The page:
Countries’ economic vulnerabilities (update)

22 October 2013

Ousmène Jacques Mandeng, Global Institutional Relations Group, Prudential Investment Management

The recent IMF World Economic Outlook (WEO) seems to affirm the notion that the international economy has become more fragile. The vulnerability indicator on the basis of the revised October 2013 data compared with the April 2013 data shows that the composition of the 20 most vulnerable countries remains broadly unchanged while economic fundamentals on average have slightly deteriorated with some exceptions.1 India has replaced the UK as the most vulnerable country and Argentina is now among the 20 most vulnerable countries while Poland dropped out (Chart 1). Italy, Ireland, Canada and Brazil show some notable increases in vulnerability. Advanced economies remain on average significantly more vulnerable than emerging markets but recently some convergence between advanced economies and emerging markets appears detectable. Eurozone vulnerability has declined but remains elevated representing the most vulnerable grouping (Chart 2). Emerging markets suffering recent exchange rate pressures exhibit somewhat though not uniformly higher vulnerability readings (Chart 3).

The vulnerability indicator uses IMF data for the largest 50 economies representing 94 percent of 2013 world GDP at market prices.2 The vulnerability indicator is the sum of the score attained for a key set of economic variables (Table 1). The lowest score is 0 (least vulnerable) and the highest 35 (most vulnerable). Scoring is linear for a broad range of levels but poor and very poor economic variables attract disproportionately high scores. GDP is used for economic activity assuming very low growth and recessions have broader negative effects on other variables (revenue and debt). Inflation is used as a proxy for broad internal and external balance where high inflation is seen as potentially destabilizing. Government net lending/borrowing reflects the fiscal policy stance where high deficits are seen as a sign of distress. Gross government debt is used as a proxy for fiscal policy room where high indebtedness may undermine debt sustainability and limit conduct of fiscal policies. The current account balance is used as a proxy for external vulnerability where high deficits may incur payments distress. The vulnerability indicator excludes international reserves, private sector and financial sector variables which is seen as a significant drawback. Other important variables to serve as proxies for social and/or political instability and institutional strength are also omitted which is similarly considered to be a major limitation. The vulnerability indicator uses contemporaneous data and may therefore not be a good crisis predictor. The scoring is subjective and no attempt has been made to test the scoring against econometric vulnerability or early-warning studies.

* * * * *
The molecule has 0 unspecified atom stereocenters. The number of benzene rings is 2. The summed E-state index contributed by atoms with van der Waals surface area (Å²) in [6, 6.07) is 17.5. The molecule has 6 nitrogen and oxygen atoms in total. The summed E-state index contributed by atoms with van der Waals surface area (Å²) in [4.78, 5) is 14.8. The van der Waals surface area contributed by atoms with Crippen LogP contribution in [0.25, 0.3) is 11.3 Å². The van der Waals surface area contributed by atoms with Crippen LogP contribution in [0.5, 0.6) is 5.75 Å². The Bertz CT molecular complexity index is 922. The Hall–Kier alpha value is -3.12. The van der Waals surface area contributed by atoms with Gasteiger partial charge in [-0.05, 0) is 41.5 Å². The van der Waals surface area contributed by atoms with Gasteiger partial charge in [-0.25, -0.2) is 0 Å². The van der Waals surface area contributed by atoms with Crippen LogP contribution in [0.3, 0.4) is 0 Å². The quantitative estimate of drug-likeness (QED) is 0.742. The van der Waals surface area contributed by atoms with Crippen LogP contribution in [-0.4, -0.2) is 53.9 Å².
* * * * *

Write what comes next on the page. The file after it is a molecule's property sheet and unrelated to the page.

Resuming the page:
The relationship between poor macroeconomic variables and economic crises is of course nonlinear. Countries differ significantly in their capacity to sustain and address macroeconomic weaknesses and a high score must therefore not be an indication of imminent distress. However, the vulnerability indicator seems to capture well broader based observations that countries’ vulnerabilities have remained elevated compared with pre-crisis levels and are on the rise for some (Table 2).

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1 The vulnerability indicator was first presented in Countries’ economic vulnerabilities of 6 September 2013.

2 Data are based on IMF World Economic Outlook (WEO) database October 2013. Reporting countries’ population differs over time amid defficient data reporting: 11 countries out of the 50 largest of 2013 offer full data availability for indicator construction in 1980, 20 in 1990 and 45 in 2000.